Multiaxial deformation characteristic of a Zr-based bulk metallic glass: Variations of the plastic constraint factor und

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Ju-Young Kim Department of Materials Science and Engineering, Seoul National University, Seoul 151-744, Korea

Un-Bong Baek and Seung-Hoon Nahm Division of Metrology for Quality Life, Korea Research Institute of Standards and Science, Daejeon 305-340, Korea (Received 19 March 2007; accepted 25 June 2007)

Multiaxial deformation of Zr55Al10Ni5Cu30 metallic glass was investigated by instrumented indentation tests with a spherical indenter. Contrary to the elastic–rigid-plastic behavior of bulk metallic glasses (BMGs), indentation pressure showed a significant increase with increasing indentation strain, and it was ascribed to a rapid transition of the plastic constraint factor (PCF). However, it was impossible to measure the PCF values from the indentation pressures in the Zr-based BMG because information on uniaxial flow stress was insufficient due to the limited flow strain of 2.2%. Here we developed a PCF assessment method using a relative residual depth hf /hmax, which was experimentally confirmed by adopting it to spherical indentations of a steel sample having well-known flow properties. Flow properties of the BMG were calculated using the new PCF assessment method, and the effects of the materials pileup and low strain indentations on PCF and flow properties were discussed.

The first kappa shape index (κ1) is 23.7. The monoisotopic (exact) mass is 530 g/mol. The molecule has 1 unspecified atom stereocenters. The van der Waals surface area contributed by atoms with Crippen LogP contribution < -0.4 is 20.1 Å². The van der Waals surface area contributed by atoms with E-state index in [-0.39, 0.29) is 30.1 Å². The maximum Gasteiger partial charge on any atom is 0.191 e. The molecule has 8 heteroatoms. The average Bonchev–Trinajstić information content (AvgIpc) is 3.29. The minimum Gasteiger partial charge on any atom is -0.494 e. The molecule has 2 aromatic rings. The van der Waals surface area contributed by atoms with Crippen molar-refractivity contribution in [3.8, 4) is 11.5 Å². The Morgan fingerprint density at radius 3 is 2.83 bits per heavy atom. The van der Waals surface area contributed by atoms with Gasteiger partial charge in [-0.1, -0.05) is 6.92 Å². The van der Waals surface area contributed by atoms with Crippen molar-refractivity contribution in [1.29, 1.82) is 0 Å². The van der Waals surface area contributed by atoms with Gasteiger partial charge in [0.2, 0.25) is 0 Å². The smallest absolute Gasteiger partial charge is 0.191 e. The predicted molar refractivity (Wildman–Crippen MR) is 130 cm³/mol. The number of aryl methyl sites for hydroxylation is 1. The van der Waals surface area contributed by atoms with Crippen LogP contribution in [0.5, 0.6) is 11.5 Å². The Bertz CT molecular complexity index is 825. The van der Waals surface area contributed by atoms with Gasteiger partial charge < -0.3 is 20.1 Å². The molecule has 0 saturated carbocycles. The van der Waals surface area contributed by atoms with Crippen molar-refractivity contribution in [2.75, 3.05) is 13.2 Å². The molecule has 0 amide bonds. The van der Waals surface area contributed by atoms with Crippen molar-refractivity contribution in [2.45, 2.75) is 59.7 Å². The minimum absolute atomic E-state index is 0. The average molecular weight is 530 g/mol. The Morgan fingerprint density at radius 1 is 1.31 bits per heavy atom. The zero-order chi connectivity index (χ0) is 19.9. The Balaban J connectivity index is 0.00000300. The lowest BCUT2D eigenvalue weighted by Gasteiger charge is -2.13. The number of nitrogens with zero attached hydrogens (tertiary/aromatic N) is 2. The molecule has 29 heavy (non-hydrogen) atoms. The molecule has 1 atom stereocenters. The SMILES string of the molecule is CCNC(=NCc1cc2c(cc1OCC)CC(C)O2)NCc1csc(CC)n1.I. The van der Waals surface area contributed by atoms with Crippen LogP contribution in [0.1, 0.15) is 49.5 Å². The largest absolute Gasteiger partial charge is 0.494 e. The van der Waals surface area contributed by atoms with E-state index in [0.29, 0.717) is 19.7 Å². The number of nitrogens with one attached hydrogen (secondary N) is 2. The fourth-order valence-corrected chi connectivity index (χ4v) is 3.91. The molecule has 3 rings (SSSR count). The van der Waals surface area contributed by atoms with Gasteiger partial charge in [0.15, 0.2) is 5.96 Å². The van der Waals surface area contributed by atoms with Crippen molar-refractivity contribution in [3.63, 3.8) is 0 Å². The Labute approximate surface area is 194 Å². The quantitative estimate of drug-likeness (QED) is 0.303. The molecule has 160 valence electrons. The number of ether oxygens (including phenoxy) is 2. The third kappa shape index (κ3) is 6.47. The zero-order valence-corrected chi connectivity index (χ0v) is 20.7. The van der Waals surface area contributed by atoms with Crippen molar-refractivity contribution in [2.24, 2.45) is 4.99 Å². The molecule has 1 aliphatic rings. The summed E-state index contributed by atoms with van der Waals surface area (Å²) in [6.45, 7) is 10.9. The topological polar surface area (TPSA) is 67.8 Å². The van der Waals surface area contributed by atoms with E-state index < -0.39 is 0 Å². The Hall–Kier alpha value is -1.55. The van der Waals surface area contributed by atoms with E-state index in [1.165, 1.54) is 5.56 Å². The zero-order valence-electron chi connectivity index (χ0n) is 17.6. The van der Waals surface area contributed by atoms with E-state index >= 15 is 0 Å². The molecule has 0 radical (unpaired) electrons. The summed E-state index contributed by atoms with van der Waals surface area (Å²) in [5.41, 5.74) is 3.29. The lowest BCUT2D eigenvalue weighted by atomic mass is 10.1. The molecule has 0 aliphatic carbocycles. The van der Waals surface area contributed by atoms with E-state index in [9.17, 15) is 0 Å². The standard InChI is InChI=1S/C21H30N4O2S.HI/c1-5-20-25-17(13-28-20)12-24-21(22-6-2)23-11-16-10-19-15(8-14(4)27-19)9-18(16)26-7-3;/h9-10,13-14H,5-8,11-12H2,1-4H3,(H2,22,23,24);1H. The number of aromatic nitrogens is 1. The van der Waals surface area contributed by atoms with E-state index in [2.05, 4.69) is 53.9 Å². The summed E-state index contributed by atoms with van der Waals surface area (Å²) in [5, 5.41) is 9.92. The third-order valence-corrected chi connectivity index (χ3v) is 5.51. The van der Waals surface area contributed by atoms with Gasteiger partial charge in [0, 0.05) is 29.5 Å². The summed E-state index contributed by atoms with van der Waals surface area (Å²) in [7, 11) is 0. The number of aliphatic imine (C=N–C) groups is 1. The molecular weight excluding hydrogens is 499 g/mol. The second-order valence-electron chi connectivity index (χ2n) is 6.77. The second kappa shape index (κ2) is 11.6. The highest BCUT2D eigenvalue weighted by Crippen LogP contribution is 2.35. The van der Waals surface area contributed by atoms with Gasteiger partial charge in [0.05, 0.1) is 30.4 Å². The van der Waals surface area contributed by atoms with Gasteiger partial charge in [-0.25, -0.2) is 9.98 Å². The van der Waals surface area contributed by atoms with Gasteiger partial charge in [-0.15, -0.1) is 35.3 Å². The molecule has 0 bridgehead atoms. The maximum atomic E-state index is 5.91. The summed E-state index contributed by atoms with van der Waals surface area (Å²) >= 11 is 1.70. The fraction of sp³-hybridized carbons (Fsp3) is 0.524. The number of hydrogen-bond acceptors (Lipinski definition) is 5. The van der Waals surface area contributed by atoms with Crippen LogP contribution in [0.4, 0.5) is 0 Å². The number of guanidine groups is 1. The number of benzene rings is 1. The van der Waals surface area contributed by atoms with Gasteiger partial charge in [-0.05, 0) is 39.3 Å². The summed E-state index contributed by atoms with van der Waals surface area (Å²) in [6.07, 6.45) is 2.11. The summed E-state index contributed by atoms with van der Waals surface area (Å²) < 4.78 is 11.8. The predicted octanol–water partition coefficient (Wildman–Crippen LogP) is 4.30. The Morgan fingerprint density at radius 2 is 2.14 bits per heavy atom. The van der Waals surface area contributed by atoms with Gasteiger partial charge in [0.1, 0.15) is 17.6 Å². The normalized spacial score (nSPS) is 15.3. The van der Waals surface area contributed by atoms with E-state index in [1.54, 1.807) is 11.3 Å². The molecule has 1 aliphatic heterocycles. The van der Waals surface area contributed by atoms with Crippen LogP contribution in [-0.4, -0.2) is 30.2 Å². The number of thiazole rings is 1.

Although bulk metallic glasses (BMGs) have good mechanical properties such as high yield strength, wear resistance, and wide elastic response, catastrophic fracture occurs after severe strain localization at a few shear bands corresponding to tensile straining1 because they have no feasible plastic deformation mechanism such as dislocation slip in ductile metals. However, the brittle fracture mode can be relaxed by increasing geometrical constraint of specimen or by changing loading modes to compression,2–4 bending,5 and indentation.6–9 Numerous indentation works6,7,9–15 have focused on determining the yield criteria and plastic constitutive equations based on the significant contact deformations. The unique deformation phenomena of BMGs are ascribed to combination effects of hydrostatic and shear stresses on yielding, which has been explained by the Mohr– Coulomb3,6,7,9,10 and Drucker–Prager yield criteria.11–14 While a geometrically similar sharp indenter produces


Address all correspondence to this author. e-mail: [email protected] DOI: 10.1557/JMR.2007.0359 J. Mater. Res., Vol. 22, No. 10, Oct 2007

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a constant strain independent of the applied load, a spherical indenter forms strain increments with increasing indentation depths, and thereby it is used to study the mechanical properties as a function of the indentation strain; a plastic flow curve equivalent to the true stress– strain relationship from uniaxial compression or tension test can be derived if the flow stress is determined from the indentation pressure at each indentation strain level according to previous spherical indentation studies on ductile metals.16–20 Here a ratio of the indentation pressur